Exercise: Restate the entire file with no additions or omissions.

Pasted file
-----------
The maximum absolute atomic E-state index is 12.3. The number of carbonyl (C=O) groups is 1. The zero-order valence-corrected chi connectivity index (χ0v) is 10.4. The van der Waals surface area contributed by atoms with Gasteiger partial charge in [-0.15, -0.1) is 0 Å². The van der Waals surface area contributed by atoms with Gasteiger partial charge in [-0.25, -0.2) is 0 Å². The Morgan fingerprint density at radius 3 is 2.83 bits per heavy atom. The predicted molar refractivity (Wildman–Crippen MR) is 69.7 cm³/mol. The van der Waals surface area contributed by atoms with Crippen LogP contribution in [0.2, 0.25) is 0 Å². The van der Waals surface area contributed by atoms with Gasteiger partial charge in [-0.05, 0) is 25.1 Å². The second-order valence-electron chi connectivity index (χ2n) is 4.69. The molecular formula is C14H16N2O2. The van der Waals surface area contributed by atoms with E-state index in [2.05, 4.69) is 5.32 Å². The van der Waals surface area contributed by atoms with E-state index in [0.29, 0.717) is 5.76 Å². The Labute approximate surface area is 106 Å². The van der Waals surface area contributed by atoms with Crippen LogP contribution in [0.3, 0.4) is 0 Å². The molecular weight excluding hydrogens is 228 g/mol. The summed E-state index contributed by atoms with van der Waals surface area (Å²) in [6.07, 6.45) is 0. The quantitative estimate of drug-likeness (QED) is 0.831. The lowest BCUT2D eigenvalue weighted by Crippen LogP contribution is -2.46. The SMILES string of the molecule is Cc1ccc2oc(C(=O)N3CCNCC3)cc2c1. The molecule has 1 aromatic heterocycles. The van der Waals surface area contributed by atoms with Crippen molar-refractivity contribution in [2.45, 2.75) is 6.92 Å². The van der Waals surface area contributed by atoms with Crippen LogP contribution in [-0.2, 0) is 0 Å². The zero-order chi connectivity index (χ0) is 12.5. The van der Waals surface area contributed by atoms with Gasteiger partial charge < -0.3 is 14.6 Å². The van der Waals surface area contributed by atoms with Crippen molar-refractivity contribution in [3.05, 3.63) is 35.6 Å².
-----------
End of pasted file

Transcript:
The maximum absolute atomic E-state index is 12.3. The number of carbonyl (C=O) groups is 1. The zero-order valence-corrected chi connectivity index (χ0v) is 10.4. The van der Waals surface area contributed by atoms with Gasteiger partial charge in [-0.15, -0.1) is 0 Å². The van der Waals surface area contributed by atoms with Gasteiger partial charge in [-0.25, -0.2) is 0 Å². The Morgan fingerprint density at radius 3 is 2.83 bits per heavy atom. The predicted molar refractivity (Wildman–Crippen MR) is 69.7 cm³/mol. The van der Waals surface area contributed by atoms with Crippen LogP contribution in [0.2, 0.25) is 0 Å². The van der Waals surface area contributed by atoms with Gasteiger partial charge in [-0.05, 0) is 25.1 Å². The second-order valence-electron chi connectivity index (χ2n) is 4.69. The molecular formula is C14H16N2O2. The van der Waals surface area contributed by atoms with E-state index in [2.05, 4.69) is 5.32 Å². The van der Waals surface area contributed by atoms with E-state index in [0.29, 0.717) is 5.76 Å². The Labute approximate surface area is 106 Å². The van der Waals surface area contributed by atoms with Crippen LogP contribution in [0.3, 0.4) is 0 Å². The molecular weight excluding hydrogens is 228 g/mol. The summed E-state index contributed by atoms with van der Waals surface area (Å²) in [6.07, 6.45) is 0. The quantitative estimate of drug-likeness (QED) is 0.831. The lowest BCUT2D eigenvalue weighted by Crippen LogP contribution is -2.46. The SMILES string of the molecule is Cc1ccc2oc(C(=O)N3CCNCC3)cc2c1. The molecule has 1 aromatic heterocycles. The van der Waals surface area contributed by atoms with Crippen molar-refractivity contribution in [2.45, 2.75) is 6.92 Å². The van der Waals surface area contributed by atoms with Crippen LogP contribution in [-0.2, 0) is 0 Å². The zero-order chi connectivity index (χ0) is 12.5. The van der Waals surface area contributed by atoms with Gasteiger partial charge < -0.3 is 14.6 Å². The van der Waals surface area contributed by atoms with Crippen molar-refractivity contribution in [3.05, 3.63) is 35.6 Å².